Virginia Governor Timothy Kaine told the Associated Press on Thursday that he would sign legislation requiring all sixth-grade girls to be vaccinated against human papillomavirus (HPV), the sexually transmitted virus that can cause cervical cancer.
If Kaine does sign the bill, Virginia would become the second state, after Texas, to mandate the vaccine, and the first to do so through legislative action.
Kaine, a Democrat, said he wanted to make sure a provision in the bill that allows parents to review information about the vaccine and exempt their daughters was generous enough “for a parent to opt out of this without having to jump through hoops.”
If signed into law, the bill would not go into effect until October 2008, making the 2009 school year the first when girls would be required to receive the vaccine.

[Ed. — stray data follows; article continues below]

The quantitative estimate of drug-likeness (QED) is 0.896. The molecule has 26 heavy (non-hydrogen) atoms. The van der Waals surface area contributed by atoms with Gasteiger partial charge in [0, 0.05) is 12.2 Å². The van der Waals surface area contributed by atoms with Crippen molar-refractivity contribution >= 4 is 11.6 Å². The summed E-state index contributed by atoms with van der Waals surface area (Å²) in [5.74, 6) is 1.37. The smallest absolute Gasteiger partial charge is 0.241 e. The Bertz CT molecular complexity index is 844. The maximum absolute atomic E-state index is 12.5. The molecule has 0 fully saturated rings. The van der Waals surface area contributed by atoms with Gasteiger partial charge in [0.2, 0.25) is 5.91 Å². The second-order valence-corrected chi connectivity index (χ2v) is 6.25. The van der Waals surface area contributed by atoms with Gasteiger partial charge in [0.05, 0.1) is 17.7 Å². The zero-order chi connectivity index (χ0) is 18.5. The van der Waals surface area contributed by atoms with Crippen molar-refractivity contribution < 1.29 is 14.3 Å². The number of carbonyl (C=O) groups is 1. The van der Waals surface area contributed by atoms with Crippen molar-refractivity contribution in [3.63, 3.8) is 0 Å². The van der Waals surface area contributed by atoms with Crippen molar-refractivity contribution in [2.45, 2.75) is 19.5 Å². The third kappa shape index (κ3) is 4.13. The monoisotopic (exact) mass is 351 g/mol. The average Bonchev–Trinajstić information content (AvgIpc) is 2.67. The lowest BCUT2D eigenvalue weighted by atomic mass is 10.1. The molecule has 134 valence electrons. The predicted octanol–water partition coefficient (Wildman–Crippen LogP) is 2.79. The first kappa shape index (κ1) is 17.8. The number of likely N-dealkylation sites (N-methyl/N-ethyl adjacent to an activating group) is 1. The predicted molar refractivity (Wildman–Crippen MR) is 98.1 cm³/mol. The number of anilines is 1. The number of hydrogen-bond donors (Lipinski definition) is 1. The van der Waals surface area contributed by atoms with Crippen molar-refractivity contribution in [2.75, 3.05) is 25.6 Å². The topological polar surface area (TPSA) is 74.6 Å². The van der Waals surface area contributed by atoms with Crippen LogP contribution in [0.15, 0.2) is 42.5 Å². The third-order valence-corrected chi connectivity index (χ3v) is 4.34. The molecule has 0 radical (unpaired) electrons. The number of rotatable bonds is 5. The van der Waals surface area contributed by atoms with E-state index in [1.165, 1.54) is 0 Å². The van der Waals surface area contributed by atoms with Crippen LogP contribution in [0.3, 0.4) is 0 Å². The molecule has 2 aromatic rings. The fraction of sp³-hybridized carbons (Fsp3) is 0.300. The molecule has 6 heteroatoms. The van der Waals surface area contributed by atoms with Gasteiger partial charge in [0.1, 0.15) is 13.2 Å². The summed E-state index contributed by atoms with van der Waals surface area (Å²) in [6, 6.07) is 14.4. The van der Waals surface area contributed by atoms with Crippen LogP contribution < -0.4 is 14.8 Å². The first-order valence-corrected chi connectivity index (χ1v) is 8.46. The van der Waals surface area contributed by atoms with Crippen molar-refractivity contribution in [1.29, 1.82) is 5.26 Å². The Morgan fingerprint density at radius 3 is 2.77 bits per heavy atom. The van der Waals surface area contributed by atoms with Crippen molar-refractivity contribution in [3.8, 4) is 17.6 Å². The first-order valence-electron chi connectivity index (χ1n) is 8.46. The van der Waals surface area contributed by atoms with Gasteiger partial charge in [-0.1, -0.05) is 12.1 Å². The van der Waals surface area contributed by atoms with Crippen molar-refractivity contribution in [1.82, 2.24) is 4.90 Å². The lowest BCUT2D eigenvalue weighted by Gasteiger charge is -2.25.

Currently, Merck’s Gardasil is the only FDA approved HPV vaccine on the market.
In early February, Texas Gov. Rick Perry, a Republican, signed an order making Texas the first state to require schoolgirls be vaccinated against HPV. Perry however sidestepped the legislature in ordering the vaccine for girls in that state and lawmakers there are considering overturning the order.
Last month, Merck said it would stop lobbying states to pass laws requiring preteen girls be vaccinated against cervical cancer, following a growing backlash among parents, healthcare providers and consumer groups,
Merck’s aggressive lobbying campaign was intended to bolster sales of Gardasil, which was approved last year. The vaccine provides protection against the two strains of HPV thought to cause a majority of cervical cancer cases.
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